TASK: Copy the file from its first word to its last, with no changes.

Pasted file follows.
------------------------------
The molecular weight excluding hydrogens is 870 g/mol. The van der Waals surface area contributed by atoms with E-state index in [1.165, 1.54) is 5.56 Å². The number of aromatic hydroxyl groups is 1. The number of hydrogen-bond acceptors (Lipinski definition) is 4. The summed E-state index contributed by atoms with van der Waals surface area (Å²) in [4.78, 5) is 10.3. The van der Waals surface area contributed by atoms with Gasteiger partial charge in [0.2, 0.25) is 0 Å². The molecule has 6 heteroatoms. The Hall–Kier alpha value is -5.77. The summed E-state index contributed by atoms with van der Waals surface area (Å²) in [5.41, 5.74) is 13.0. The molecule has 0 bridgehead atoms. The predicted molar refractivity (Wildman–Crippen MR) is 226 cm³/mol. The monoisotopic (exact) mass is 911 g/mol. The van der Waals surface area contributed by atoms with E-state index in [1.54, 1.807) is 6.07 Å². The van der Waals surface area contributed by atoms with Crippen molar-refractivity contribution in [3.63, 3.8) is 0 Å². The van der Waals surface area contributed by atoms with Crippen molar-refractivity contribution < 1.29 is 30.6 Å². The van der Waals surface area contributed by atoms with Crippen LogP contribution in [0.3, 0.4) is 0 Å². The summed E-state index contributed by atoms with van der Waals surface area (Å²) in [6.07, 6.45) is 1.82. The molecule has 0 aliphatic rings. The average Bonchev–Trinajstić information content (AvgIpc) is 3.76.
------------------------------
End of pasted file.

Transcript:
The molecular weight excluding hydrogens is 870 g/mol. The van der Waals surface area contributed by atoms with E-state index in [1.165, 1.54) is 5.56 Å². The number of aromatic hydroxyl groups is 1. The number of hydrogen-bond acceptors (Lipinski definition) is 4. The summed E-state index contributed by atoms with van der Waals surface area (Å²) in [4.78, 5) is 10.3. The van der Waals surface area contributed by atoms with Gasteiger partial charge in [0.2, 0.25) is 0 Å². The molecule has 6 heteroatoms. The Hall–Kier alpha value is -5.77. The summed E-state index contributed by atoms with van der Waals surface area (Å²) in [5.41, 5.74) is 13.0. The molecule has 0 bridgehead atoms. The predicted molar refractivity (Wildman–Crippen MR) is 226 cm³/mol. The monoisotopic (exact) mass is 911 g/mol. The van der Waals surface area contributed by atoms with E-state index in [1.54, 1.807) is 6.07 Å². The van der Waals surface area contributed by atoms with Crippen molar-refractivity contribution in [3.63, 3.8) is 0 Å². The van der Waals surface area contributed by atoms with Crippen molar-refractivity contribution < 1.29 is 30.6 Å². The van der Waals surface area contributed by atoms with Crippen LogP contribution in [0.3, 0.4) is 0 Å². The summed E-state index contributed by atoms with van der Waals surface area (Å²) in [6.07, 6.45) is 1.82. The molecule has 0 aliphatic rings. The average Bonchev–Trinajstić information content (AvgIpc) is 3.76.